Whether your estate is modest or movie star worthy, the value of a good estate plan, properly handled, cannot be underestimated. A comprehensive plan can mean the difference between an expensive and unnecessary “time spent in court headache” for your loved ones or an easy “in your lawyer’s office” transition that allows your family time to grieve in peace. So, where did Carrie Fischer's estate plan go wrong?
When a high profile celebrity passes away, we can learn a lot about the value of careful planning when using their estate plan as a case study.
Carrie Fisher is one of the celebrities whose proactive, yet faulty, planning gives us an excellent example to illustrate some key points that are important for you to understand for your family.
Even though Carrie Fisher worked with some of the best (read: most expensive) lawyers in Los Angeles, and she had created a trust to hold her assets, her estate plan failed, in our opinion, because it didn’t keep her assets out of court and passing privately to her heir, Billie Catherine Lourd.
Instead, Fisher’s lawyer created a Trust, and never ensured Fisher’s assets were transferred into the Trust. And while you may think this is malpractice on the lawyer’s part, it’s actually common practice.
We see this all the time when clients come to us with prior prepared estate plans -- they’ve got beautiful documents that will not work when their families need them because their assets were never properly inventoried and transferred.
Fisher’s death brings this major issue in estate planning to light. As a result, Fisher’s Trustee, Dennis King, had to file a petition in probate court seeking to have Fisher’s assets transferred into her Trust.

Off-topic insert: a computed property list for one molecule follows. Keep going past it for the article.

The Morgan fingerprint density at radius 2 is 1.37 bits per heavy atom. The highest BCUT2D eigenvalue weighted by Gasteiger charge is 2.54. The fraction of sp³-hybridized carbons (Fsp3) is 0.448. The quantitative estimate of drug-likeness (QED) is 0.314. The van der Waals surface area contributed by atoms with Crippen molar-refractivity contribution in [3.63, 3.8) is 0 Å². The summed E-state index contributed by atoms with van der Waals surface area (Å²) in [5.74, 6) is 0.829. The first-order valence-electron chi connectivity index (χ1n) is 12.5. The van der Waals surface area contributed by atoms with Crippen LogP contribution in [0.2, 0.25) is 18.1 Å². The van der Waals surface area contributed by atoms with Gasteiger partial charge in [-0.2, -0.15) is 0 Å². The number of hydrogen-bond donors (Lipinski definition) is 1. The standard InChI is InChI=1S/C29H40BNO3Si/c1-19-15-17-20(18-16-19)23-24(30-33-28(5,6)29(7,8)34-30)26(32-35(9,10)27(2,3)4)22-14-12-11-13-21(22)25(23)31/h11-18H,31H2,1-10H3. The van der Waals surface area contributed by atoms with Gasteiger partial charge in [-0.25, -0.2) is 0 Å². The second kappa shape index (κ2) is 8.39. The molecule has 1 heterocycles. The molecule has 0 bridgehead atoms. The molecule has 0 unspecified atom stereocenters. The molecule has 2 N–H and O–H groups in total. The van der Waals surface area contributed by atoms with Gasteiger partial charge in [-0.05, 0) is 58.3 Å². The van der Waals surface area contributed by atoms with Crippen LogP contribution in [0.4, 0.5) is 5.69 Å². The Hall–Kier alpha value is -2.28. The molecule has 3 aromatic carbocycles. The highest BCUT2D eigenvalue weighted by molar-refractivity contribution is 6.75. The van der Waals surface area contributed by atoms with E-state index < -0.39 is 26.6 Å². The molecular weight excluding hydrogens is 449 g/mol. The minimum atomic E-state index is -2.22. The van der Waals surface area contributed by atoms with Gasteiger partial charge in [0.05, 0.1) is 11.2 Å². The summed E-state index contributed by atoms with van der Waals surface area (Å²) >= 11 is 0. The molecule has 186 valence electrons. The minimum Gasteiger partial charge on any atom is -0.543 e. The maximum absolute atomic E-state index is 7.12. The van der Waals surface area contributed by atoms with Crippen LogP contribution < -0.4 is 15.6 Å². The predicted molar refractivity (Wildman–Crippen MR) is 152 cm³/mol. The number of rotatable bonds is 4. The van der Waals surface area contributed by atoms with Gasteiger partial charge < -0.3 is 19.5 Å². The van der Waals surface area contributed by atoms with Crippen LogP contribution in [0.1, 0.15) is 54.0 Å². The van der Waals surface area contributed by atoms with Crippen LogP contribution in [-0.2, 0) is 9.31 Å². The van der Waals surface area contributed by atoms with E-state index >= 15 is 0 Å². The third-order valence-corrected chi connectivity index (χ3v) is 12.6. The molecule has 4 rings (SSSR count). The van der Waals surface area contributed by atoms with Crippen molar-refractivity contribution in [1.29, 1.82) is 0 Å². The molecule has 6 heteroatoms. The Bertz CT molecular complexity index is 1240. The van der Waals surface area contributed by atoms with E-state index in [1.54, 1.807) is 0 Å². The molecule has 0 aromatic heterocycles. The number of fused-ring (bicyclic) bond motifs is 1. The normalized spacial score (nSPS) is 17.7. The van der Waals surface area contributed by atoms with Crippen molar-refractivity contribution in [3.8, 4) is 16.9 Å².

The whole point of creating a Trust is to keep your family out of court and keep your affairs totally private.
Because Fisher’s Trust was not properly funded (the legal terminology for making sure your assets are transferred into Trust so you can keep everything private and out of court), all of her assets and who will receive them have been made public.
As a result, we know that Fisher left her estate to her daughter, Billie Lourd, and that it included cash accounts, several LLCs, real estate, a life insurance policy, personal belongings, and intellectual property rights. Having this information public leaves Lourd at risk. Unscrupulous parties now have access to details they wouldn’t otherwise know.
This is exactly why a key part of our planning process is a thorough inventory of your assets, ensuring your assets are transferred into your trust (if you choose to keep your family out of court) and then a review of your assets and planning documents at least every three years, if not annually.
Proper estate planning can keep your family out of court and save your family precious time and money in the process. If you’re ready to create a comprehensive estate plan, start by sitting down with us. And, if you already have a plan in place, contact us to have it reviewed. Schedule online.